An extremely entertaining and informative tour of Liverpool city centre and the Albert Dock afloat in a former D-Day landing craft. Liverpool friendliness and humour in abundance!
32 Anchor Courtyard, Albert Dock, Liverpool L3 4AS
Now while there may not be anything at all unusual or quirky about a maritime museum, the Merseyside Maritime Museum in Liverpool is home to a rather peculiar and completely unique collection. ‘Seized! The Border and Customs Uncovered’ is a permanent gallery displaying the methods used to smuggle drugs, weapons and other contraband across our borders. They range from the slightly weird (drugs inside a garden gnome), to the highly ambitious (over a ton of cocaine concealed in drums of bitumen!). You can even try your hand at playing border patrol with an interactive console that lets you control your own Cutter, while the kids can go ‘rummaging’ through a ship to see if they can spot any signs of smuggling.
Merseyside Maritime Museum
0151 478 4499
The Walker is a really impressive gallery, with a collection that takes in a fantastic copy of Holbein's portrait of Henry VIII and other terrific pieces by Rembrandt, Millais, Rossett and Waterhouse, as well as slightly less impressive pieces by the likes of Degas and Monet. There's also a brilliant sculpture room and a really striking series of modern art in a side wing. Free entry and a beautiful building – though give the cafe a miss.
Another of Liverpool's museums, just round the corner from the Walker Art Gallery. It's got five floors of amazing artifacts and activity areas. Great for kids and adults.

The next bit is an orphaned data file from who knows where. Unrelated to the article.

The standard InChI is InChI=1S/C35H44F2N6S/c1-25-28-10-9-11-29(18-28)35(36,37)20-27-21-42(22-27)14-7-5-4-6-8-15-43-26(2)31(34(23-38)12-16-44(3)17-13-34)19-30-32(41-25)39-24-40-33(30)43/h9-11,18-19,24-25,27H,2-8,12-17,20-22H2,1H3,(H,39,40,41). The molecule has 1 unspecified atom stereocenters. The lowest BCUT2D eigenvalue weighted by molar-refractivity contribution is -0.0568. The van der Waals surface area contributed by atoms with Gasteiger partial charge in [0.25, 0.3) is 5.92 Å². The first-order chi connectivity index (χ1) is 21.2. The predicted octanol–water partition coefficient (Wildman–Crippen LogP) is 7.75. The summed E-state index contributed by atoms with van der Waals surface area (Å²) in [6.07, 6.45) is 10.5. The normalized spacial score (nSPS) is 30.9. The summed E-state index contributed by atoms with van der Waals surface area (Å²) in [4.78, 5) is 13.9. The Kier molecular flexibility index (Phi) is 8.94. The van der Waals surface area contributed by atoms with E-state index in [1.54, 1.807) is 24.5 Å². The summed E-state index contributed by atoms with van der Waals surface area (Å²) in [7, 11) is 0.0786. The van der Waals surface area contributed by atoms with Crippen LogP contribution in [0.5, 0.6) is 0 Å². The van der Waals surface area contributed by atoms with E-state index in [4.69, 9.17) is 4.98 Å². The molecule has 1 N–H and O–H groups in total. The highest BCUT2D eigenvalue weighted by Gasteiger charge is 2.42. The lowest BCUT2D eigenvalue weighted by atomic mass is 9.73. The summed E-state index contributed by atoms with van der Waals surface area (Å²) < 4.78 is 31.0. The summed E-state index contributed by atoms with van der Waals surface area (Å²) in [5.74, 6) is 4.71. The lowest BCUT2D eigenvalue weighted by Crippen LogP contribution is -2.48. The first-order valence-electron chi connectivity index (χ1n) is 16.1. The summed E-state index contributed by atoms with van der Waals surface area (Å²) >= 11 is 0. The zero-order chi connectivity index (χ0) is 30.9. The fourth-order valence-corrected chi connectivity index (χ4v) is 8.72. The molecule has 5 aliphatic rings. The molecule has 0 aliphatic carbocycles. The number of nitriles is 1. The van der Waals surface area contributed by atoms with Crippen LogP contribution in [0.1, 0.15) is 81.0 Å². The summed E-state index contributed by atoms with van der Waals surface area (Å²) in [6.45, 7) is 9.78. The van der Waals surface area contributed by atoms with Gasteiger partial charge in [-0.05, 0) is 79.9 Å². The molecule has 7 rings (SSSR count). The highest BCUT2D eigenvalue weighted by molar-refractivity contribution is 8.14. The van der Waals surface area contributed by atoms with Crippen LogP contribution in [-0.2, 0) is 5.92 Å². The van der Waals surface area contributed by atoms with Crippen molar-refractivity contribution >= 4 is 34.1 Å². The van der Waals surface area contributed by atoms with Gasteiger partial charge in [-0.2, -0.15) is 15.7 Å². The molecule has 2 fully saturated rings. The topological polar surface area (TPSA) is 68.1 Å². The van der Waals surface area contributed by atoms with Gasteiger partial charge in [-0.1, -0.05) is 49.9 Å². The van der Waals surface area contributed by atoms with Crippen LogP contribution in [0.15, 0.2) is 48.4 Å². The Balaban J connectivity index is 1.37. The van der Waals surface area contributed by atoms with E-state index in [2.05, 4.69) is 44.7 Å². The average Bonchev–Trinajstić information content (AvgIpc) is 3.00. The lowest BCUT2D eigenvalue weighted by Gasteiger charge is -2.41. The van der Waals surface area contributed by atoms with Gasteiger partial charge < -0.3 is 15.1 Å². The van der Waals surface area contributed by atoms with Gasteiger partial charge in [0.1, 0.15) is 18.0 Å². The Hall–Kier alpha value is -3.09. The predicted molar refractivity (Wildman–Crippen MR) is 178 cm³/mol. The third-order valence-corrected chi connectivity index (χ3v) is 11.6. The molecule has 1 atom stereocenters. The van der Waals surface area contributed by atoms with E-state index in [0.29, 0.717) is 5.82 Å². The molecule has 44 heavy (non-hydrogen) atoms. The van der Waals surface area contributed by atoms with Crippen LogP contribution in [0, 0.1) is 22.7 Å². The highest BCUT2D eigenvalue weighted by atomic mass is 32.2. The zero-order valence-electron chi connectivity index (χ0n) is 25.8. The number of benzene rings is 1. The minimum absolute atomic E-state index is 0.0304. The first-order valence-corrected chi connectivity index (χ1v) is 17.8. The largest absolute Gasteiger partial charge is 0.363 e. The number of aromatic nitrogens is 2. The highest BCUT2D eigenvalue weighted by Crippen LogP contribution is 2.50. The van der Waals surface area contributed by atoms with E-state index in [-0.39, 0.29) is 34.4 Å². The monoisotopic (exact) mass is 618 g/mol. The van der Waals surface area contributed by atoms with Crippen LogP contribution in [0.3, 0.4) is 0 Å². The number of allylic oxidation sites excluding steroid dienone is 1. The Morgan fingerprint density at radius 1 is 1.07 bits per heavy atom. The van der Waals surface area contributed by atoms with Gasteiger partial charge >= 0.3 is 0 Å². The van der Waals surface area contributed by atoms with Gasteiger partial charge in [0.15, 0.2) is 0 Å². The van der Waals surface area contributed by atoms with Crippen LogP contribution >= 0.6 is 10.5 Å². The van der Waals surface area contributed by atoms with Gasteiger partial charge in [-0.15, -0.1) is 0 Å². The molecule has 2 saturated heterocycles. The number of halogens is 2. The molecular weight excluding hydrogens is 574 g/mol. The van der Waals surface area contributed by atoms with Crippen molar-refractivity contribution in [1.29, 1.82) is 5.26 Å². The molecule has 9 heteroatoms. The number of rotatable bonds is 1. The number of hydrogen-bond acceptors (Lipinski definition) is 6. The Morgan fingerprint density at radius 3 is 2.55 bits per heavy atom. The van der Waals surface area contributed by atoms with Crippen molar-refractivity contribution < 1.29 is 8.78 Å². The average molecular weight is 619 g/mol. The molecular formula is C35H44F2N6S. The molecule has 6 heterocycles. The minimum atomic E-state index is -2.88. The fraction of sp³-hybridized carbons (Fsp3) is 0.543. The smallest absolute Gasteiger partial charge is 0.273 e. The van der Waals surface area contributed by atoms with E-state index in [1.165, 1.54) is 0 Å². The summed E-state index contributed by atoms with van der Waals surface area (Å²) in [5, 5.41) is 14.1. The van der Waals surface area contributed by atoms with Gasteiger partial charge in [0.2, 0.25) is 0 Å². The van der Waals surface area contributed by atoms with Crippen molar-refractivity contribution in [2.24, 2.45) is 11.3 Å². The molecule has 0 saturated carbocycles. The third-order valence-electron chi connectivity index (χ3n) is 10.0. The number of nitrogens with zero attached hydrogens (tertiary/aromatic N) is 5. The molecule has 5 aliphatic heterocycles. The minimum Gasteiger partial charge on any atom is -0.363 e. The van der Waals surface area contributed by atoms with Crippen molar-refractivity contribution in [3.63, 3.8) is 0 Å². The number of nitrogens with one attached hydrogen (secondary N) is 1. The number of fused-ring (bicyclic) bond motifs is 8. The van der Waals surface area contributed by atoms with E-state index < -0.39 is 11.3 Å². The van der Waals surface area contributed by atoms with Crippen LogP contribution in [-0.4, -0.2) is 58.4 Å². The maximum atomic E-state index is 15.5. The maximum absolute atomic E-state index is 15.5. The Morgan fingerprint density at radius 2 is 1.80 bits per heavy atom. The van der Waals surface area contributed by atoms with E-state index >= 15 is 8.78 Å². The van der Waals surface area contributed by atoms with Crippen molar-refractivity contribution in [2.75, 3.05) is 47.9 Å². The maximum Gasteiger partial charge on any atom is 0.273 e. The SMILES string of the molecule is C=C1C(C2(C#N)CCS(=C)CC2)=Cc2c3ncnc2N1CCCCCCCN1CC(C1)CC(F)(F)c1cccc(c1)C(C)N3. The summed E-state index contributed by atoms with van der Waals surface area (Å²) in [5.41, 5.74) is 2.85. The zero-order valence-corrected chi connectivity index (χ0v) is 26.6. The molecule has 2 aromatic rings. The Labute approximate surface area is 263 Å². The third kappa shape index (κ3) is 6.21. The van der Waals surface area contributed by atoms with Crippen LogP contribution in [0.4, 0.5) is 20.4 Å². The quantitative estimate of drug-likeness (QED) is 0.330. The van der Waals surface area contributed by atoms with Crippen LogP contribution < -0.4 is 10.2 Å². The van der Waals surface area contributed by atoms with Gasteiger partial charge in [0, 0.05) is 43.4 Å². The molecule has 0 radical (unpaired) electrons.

On the same stretch as the Walker Art Gallery.
Photographer Edward Chambre Hardman and his wife lived and worked at 59 Rodney St, Liverpool from 1947 to 1988. Their gracious Georgian house is a time capsule of 1940s life - right down to the food in the cupboard!
59 Rodney Street, Liverpool (near the Anglican Cathedral)
A seaside town a train ride from the city centre. Very old fashioned, donkeys, bouncy castle, ice creams, chips from The Marigold Cafe before coming home.
Take a picnic, enjoy sand, windsurfers and, on a good day, jaw-droppingly lovely views of the Welsh coast and Hilbre Island. Only walk to the island if you know what you're doing as the tide comes in fast, often behind you, and it is easy to get stuck!
West Kirby is on the Wirral Peninsular at the end of the M53.Trains every 20/30 mins from Central Liverpool.
Giant dragons dancing in the street, eating lettuces and followed by loud drums and even louder firecrackers. A funfair, street food and families just out for a days' fun. All in a compact, interesting and friendly area.
In the city centre, go up Bold Street (where the WAGs shop) and follow the crowds. It's in February.
Started in Victorian times for the education of the masses, this has moved with the times and has an excellent collection of modern art as well as huge, gory, or sentimental Victorian kitcsh.
As a child I adored "And when did you last see your father" and "The death of Nelson". My daughters loved "The Lady with the arrow in her booby" (not its real title, obviously). One huge room is dedicated to children who can paint and draw to their hearts content.
Right in the city centre.By Lime Street station(Lily Savage was born in Lime Street..on the pavement...allegedly)
Best views of Liverpool are from Wirral. Try New Brighton as a starting point then carry on round the coast to Hoylake/West Kirby (plenty of food choices here) then up to Parkgate for great ice cream or fish and chips.
Don't forget to call in at Thursaston, near West Kirby, for Churches Organic farm shop and walks on Thursaston common.
Children love the idea of going in a tunnel under the Mersey and crossing over on a boat. Park at Hamilton Square in Birkenhead, get the ferry to Liverpool (superb, heartbreakingly lovely view) and, after a stroll, picnic and visit to the Albert Dock, get the train back from James Street station. Steep escalators, lifts and friendly station staff. Cheap and good fun.